Affected by the US new trade sanctions against Turkey, the Turkish lira fell sharply against the US dollar by nearly 20% on August 10. It continued to plunge after the opening on the 13th, a decline of about 10%. As of August 13, the lira against the US dollar had the cumulative decline rate of about 50% this year. Although the US government has doubled the import tariffs on Turkish steel and aluminum products, causing a huge shock in the Turkish financial market, the Turkish side said it will never give in and resolutely counterattack. On August 15, the official Turkish announcement announced that it would double the import tariffs on US passenger cars, alcohol and tobacco products in response to US trade sanctions.
Although the Turkish counterattack made the lira short-term support, once rose more than 6%, but with the outbreak of the US-Turkish dispute and the sharp depreciation of the Turkish lira, Turkey's inflation has been out of control. The well-known financial website CNBC issued a statement saying that the Turkish currency crisis is intensifying due to the annual inflation rate soaring. According to industry estimates, Turkey's inflation rate has exceeded 100%. Turkey’s economic fundamentals are weak. If the United States intensifies sanctions against Turkey, it will lead to further deterioration of Turkish inflation and collapse the financial market. Turkey may face an ending like Venezuela. Venezuela was once the richest country in Latin America, it is precisely because its inflation is out of control (expected to soar to 1000000% by the end of 2018) that led Venezuela to a full-blown economic crisis. So although Turkey is currently the world's 17th largest economy, its inflation exceeded 100% is seen by the market as the beginning of hyperinflation, which is undoubtedly a disastrous signal for Turkey.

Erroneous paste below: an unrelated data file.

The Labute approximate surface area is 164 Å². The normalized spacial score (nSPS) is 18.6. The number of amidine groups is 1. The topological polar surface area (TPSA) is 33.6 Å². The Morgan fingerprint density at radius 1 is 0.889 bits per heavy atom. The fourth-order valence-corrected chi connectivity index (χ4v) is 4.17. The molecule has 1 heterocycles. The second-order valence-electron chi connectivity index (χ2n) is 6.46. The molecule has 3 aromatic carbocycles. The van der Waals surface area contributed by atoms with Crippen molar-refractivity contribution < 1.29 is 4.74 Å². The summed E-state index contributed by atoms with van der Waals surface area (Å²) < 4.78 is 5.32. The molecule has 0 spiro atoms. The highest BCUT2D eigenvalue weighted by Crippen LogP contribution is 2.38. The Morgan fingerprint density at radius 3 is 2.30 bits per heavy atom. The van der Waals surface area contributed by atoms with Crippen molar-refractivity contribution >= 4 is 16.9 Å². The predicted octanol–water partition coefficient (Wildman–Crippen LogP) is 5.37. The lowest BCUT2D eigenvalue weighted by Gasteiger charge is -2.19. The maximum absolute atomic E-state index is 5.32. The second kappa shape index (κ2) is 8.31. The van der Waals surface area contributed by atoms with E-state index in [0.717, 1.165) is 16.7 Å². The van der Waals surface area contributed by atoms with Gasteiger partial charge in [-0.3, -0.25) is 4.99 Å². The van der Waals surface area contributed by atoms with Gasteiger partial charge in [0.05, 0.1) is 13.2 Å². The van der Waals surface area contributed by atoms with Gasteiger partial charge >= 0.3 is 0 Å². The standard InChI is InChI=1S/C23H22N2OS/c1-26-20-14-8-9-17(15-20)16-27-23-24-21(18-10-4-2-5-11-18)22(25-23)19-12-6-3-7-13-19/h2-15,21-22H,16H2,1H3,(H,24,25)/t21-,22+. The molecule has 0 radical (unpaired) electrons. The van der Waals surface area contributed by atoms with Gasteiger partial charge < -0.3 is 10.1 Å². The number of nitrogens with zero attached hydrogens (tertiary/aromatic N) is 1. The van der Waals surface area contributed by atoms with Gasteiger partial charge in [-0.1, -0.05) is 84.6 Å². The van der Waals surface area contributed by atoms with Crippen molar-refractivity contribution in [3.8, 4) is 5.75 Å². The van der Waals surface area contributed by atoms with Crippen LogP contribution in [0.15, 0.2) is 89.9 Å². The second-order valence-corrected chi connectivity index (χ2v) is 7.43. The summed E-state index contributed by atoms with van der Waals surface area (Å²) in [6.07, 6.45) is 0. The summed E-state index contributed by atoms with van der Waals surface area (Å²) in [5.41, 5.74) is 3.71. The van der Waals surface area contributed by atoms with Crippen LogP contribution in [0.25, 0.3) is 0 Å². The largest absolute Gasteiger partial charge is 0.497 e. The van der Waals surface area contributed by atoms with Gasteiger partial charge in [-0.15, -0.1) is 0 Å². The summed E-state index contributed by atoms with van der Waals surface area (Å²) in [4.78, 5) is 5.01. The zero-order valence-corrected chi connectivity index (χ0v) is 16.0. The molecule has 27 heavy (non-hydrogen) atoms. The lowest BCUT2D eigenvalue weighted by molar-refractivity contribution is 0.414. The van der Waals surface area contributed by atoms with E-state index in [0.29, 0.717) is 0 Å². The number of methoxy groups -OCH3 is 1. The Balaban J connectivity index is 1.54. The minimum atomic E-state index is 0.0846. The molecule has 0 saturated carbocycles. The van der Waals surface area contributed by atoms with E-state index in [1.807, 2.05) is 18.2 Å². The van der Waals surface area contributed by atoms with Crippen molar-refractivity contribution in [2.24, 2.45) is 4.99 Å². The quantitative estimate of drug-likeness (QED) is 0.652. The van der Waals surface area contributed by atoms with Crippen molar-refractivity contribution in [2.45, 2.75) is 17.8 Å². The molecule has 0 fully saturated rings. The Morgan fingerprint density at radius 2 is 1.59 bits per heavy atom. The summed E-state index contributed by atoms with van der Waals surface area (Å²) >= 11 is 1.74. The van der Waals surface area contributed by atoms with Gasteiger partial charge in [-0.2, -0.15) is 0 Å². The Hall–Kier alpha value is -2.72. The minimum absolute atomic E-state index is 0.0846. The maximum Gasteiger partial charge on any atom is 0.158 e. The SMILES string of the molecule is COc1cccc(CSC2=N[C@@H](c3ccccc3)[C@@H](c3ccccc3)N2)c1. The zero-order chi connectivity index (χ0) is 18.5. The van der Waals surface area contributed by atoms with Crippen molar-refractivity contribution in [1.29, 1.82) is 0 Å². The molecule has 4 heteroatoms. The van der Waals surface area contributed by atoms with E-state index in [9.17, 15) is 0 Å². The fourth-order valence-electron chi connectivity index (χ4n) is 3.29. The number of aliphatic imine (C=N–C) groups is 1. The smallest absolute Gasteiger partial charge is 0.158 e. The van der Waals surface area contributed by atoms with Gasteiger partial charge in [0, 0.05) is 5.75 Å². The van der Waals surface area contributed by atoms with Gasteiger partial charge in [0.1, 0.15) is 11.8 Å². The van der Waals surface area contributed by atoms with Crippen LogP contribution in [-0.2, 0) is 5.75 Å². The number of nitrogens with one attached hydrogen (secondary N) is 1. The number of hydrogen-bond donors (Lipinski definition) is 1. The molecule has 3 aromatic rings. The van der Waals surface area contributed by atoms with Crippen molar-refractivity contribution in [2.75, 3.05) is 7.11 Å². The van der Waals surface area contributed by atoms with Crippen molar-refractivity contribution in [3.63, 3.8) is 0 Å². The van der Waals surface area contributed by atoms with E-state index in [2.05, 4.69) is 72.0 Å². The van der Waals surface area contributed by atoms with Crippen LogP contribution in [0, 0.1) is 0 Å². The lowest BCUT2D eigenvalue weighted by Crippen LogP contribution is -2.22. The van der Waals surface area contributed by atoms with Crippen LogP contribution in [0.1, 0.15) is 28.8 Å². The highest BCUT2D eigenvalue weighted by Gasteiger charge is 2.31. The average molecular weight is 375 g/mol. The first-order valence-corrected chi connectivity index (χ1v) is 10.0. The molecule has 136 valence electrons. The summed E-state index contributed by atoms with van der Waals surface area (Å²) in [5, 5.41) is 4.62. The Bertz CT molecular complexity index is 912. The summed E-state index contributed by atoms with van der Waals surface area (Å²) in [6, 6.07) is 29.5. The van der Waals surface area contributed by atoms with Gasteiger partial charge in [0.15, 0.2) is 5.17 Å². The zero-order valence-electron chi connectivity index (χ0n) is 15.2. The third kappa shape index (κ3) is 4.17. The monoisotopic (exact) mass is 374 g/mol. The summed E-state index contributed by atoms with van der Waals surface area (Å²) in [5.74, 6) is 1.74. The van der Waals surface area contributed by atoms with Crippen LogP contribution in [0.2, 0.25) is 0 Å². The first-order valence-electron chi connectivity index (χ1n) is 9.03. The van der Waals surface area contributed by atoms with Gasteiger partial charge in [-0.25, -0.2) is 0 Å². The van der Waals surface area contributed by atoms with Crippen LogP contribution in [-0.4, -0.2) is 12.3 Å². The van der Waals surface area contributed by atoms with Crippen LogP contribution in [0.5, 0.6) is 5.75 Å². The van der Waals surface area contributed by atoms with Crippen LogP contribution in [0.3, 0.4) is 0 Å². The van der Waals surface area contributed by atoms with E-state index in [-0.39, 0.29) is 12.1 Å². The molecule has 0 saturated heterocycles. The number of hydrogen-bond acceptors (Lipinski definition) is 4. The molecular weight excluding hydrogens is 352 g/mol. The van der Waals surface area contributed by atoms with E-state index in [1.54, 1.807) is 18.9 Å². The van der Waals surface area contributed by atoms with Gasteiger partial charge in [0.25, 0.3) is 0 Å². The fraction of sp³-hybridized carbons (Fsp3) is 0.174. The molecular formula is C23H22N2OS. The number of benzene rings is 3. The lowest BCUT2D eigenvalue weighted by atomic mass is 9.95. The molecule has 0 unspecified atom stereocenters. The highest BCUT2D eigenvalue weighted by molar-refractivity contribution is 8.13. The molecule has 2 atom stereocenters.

The Lira’s plunge led to a currency crisis in Turkey, and the US’s increase in import tariffs was only a trigger. The deepest reason is that Turkey itself has high inflation, high external debt, a decline in the balance of foreign reserves, and a dilemma between fiscal and monetary policies. According to relevant data, Turkey is one of the countries with the most serious deficits in the world. In 2017, its external debt ratio ranked first among emerging countries, reaching 53.4%. Besides, the balance of the Turkish foreign reserve is too low. It was only $82.7 billion in May 2018, and it was simply unable to fight the currency crisis. Moreover, Turkey's domestic inflation rate is above 15%, making it difficult to implement a proactive fiscal and monetary policy, which has caused the Turkish economy to continue to slump. Some economists have pointed out that the currency crisis in Turkey will happen sooner or later without the pressure from the US government.
This Turkish “storm” has touched the nerves of the global market, and all walks of life have closely watched the trend of this crisis. The Turkish Consul General in Shanghai, An Tong, said that although there are some problems in the Turkish economy, the sharp depreciation of the lira is mainly a political issue, and Turkey still has hope to withdraw from the crisis. One of the reasons is that the US's trade sanctions on a global scale have triggered opposition from many countries. European countries such as Germany, Italy, Britain, and Russia have already taken actions against the United States. In addition, in the past six years, both Germany and other European countries have made huge investments in Turkey, and they will not easily give up the Turkish market. An Tong pointed out that based on the interdependence between Turkey and the global market and the level of activity in the private investment sector, the situation of large fluctuations of the lira will not be continuous and will change in the short term.